Is it really the biggest wealth-distribution system in history?
IN today’s generation, getting rich has become more reachable by every individual. The question is, are you brave enough to take a risk?
Let’s face it, all types of medium towards wealth has risks that go along with it, if you are brave enough to take risks, then you will surely see the success that you have been longing for since.
That’s what Eugene Mutai did.
We all know how much doubts and hates the digital currencies had received back in the days when people were still not informed of how powerful this industry is.
Eugene Mutai, a Kenyan cryptocurrency miner, recently described “the entire [cryptocurrency] ecosystem” as possibly comprising “the biggest wealth-distribution system ever” in an interview with local media. The young Kenyan climbed his way out of poverty to become an esteemed technology consultant and programmer, and is now using cryptocurrency as a vehicle to enter global financial markets.
A Kenyan Miner Has Described Cryptocurrency as A “Wealth Distribution System”
Mr. Mutai describes cryptocurrency as a global economic equalizer capable of circumventing the barriers that prevent ordinary citizens from accessing financial markets. The 28-year-old states that now, thanks to cryptocurrency, “big players can’t deny anyone from participating in the financial system.”
Mr. Mutai has relinquished a significant portion of his home to his cryptocurrency mining hardware, including an armada of fans required to cool his rig. However, just one year ago, Eugene had not even heard of bitcoin or cryptocurrency.
The Young Kenyan Has Risen From Poverty to Enter Kenya’s Middle Class
Mr. Mutai was highly interested in technology, and after borrowing a friend’s Nokia Symbian S40 – a non-smartphone that was able to download apps – taught himself the basics of HTML and CSS coding during the time he could find away from agricultural labor.
At the time, Mr. Mutai was living in his mother’s home village, barely making enough money to survive. He and his mother had moved from the city during Eugene’s last year of high school, after his mother had lost her job and his twin brother had passed away. Determined to improve his quality of life, Eugene made the decision to move to Nairobi to live with his uncle who owned a desktop computer and wi-fi connection.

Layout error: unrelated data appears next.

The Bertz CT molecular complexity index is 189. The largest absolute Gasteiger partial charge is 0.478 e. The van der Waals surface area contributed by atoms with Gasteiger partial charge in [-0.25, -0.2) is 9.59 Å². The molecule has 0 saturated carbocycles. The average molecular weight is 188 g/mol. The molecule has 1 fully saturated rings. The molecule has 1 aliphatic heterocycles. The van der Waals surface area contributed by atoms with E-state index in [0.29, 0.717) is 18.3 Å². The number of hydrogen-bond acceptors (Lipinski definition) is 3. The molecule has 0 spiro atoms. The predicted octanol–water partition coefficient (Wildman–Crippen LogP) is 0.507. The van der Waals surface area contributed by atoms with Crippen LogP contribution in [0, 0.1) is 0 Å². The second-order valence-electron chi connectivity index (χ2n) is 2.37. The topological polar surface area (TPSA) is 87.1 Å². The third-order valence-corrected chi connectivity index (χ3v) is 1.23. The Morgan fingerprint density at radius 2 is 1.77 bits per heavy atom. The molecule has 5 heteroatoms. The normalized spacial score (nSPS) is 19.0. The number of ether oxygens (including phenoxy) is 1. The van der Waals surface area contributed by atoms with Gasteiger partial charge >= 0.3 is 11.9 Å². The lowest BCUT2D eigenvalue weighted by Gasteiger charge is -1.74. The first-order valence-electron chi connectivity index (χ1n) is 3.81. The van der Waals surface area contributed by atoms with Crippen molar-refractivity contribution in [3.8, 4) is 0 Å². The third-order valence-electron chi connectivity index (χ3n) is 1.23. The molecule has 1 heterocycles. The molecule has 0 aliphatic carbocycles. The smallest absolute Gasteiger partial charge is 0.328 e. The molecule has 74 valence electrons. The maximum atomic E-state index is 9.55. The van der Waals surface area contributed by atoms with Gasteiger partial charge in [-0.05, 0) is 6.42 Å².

Mr. Mutai spent several months relentlessly researching how to code, so much so that his uncle took the computer away from Eugene out of concern for his wellbeing at one stage. Using his newly acquired skills, Mr. Mutai was able to land a job as a programmer, before becoming a consultant for local technology incubator iHub, and the Nairobi County government.
Mr. Mutai now works for Andela, a company that trains developers and engineers throughout Africa. Despite Eugene’s inspirational story of having climbed from poverty to enter Kenya’s middle class, without having a formal education above high school, Mr. Mutai now has his eyes set on using cryptocurrencies as a vehicle for further wealth augmentation.
Eugene Mutai Both Mines and Invests in Cryptocurrencies
Mr. Mutai runs six 1080 TI graphics cards. He wants to increase his mining operation by plugging in two additional GPUs, however, he will need to upgrade the power supply to his house in order to facilitate such. Eugene states that he is predominantly mining Zcash and LBRY credits presently. His monthly power bill is approximately $200 USD, far higher than that of the average Nairobi dwelling.
Mr. Mutai has also started making investments into initial coin offerings [ICOs]. Eugene describes the experience as making him “feel like a small VC [venture capitalist].” The young investor states that he “do[es] a lot of research”, however, recognizes that ICOs can comprise highly risky investments. “They say no-risk, no-return, and I’m willing to take the risk,” says Mr. Mutai.